Germany just issued €4.1 billion ($5.16 billion) of federal debt in a 10-year bond auction with a yield of 0.93%. That’s the first time it’s been below 1% ever.
It’s an astonishing change. Two decades ago, a German government would have been happy to issue debt with a 5% yield, and until the financial crisis they didn’t fall below 3%. The only advanced economy to see yields like these in recent financial history is Japan.
This means Berlin is borrowing incredibly cheaply. So long as inflation averages above 0.93% for the next 10 years, investors are effectively paying the government to hold its debt. That’s probably also why the IMF today specifically names Germany as one of the countries that could easily be spending more on infrastructure.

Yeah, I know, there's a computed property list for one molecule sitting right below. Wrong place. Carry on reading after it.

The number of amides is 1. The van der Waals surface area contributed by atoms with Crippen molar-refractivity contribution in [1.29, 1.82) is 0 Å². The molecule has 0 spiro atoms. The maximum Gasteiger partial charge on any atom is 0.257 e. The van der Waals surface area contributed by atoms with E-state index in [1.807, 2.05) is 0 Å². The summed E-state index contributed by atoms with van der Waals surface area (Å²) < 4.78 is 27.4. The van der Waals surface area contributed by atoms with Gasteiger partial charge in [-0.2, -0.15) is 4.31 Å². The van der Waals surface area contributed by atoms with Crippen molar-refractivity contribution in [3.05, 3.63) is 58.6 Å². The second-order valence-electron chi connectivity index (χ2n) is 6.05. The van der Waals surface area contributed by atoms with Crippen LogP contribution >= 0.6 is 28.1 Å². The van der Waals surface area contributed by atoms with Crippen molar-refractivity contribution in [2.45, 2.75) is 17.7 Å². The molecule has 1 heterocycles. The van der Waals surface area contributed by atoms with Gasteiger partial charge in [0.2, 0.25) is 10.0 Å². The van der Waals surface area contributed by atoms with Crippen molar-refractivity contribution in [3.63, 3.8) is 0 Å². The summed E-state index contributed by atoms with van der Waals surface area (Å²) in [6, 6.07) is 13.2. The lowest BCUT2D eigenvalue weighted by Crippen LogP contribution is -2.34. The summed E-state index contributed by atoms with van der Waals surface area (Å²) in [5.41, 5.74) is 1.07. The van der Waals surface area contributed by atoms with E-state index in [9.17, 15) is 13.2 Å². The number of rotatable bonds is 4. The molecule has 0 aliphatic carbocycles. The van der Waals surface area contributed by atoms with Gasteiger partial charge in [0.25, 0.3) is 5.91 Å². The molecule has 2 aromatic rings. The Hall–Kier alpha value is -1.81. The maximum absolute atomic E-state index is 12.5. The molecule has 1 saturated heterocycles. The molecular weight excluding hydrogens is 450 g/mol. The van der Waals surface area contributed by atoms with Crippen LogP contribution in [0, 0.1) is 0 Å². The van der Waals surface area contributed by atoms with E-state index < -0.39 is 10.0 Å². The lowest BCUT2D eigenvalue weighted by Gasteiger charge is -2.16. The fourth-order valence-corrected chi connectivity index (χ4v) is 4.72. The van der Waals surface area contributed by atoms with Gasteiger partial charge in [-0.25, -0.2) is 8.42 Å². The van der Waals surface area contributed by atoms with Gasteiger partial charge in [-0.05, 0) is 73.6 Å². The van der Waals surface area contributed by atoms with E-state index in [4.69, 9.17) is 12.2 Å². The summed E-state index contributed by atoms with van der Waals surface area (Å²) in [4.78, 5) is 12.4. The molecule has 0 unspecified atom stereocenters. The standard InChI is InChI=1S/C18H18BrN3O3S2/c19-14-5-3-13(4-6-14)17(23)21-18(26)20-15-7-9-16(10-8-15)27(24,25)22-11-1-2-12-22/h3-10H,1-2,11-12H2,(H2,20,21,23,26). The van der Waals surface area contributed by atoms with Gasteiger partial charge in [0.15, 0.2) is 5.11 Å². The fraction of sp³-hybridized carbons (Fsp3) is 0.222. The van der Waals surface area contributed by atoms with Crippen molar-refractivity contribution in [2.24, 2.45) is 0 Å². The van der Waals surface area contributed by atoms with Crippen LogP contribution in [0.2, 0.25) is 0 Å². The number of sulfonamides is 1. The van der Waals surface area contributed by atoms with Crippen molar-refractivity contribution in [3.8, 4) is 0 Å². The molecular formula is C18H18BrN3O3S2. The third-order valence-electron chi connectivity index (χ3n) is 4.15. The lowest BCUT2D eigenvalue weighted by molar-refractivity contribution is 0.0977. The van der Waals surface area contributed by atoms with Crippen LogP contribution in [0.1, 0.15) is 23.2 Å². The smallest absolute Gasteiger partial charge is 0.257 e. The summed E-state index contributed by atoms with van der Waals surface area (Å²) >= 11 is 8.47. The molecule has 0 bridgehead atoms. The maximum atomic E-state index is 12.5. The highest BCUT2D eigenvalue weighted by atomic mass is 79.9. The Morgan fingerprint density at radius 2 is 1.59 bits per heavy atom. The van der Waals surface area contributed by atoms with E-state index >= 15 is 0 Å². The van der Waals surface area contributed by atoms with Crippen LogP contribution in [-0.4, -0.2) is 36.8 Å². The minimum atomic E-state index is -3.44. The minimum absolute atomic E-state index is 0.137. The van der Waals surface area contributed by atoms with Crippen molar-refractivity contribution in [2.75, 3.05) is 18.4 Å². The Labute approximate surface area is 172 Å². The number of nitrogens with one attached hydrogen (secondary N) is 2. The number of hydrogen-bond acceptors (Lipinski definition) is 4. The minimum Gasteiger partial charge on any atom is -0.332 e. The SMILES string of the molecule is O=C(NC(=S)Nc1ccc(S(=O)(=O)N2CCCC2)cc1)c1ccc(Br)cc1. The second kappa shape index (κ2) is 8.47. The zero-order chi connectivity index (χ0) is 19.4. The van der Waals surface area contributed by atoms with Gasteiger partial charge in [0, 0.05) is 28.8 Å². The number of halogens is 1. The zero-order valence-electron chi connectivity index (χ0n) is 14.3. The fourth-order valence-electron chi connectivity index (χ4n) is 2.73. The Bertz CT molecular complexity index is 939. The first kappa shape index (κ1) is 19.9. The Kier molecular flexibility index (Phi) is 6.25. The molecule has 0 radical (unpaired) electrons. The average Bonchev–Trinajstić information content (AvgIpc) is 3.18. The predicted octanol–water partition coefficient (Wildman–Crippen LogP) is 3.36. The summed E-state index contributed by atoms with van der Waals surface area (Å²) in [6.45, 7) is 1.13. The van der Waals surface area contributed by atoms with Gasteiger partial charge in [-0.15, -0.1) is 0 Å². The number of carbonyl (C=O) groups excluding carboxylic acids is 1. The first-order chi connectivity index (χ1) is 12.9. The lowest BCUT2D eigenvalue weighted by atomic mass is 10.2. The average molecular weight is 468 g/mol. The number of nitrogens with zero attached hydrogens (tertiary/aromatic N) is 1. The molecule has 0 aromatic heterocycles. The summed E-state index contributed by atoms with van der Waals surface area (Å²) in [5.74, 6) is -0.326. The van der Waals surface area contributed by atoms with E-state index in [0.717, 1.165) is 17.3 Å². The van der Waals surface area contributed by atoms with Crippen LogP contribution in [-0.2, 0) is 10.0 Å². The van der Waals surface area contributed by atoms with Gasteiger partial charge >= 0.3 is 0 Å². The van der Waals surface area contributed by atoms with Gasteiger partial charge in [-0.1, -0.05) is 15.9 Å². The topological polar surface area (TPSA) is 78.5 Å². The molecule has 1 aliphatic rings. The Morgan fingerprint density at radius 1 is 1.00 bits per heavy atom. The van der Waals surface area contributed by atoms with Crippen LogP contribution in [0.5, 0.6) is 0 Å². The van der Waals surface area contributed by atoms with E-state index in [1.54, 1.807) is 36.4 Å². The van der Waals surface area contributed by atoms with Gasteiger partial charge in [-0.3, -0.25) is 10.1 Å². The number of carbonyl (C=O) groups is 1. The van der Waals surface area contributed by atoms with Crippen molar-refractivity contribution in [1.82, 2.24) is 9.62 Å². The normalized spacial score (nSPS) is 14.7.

It’s also partly a reflection of falling inflation expectations. At just 0.3%, Eurozone inflation is far below the ECB’s 5-year target. As investors get increasingly less confident that the central bank will manage to raise inflation in the long-term, lower yields begin to look more attractive, because the value of the money they originally invested will be declining more slowly.
The spread between US and German yields is also widening, as this chart from a BAML research note shows: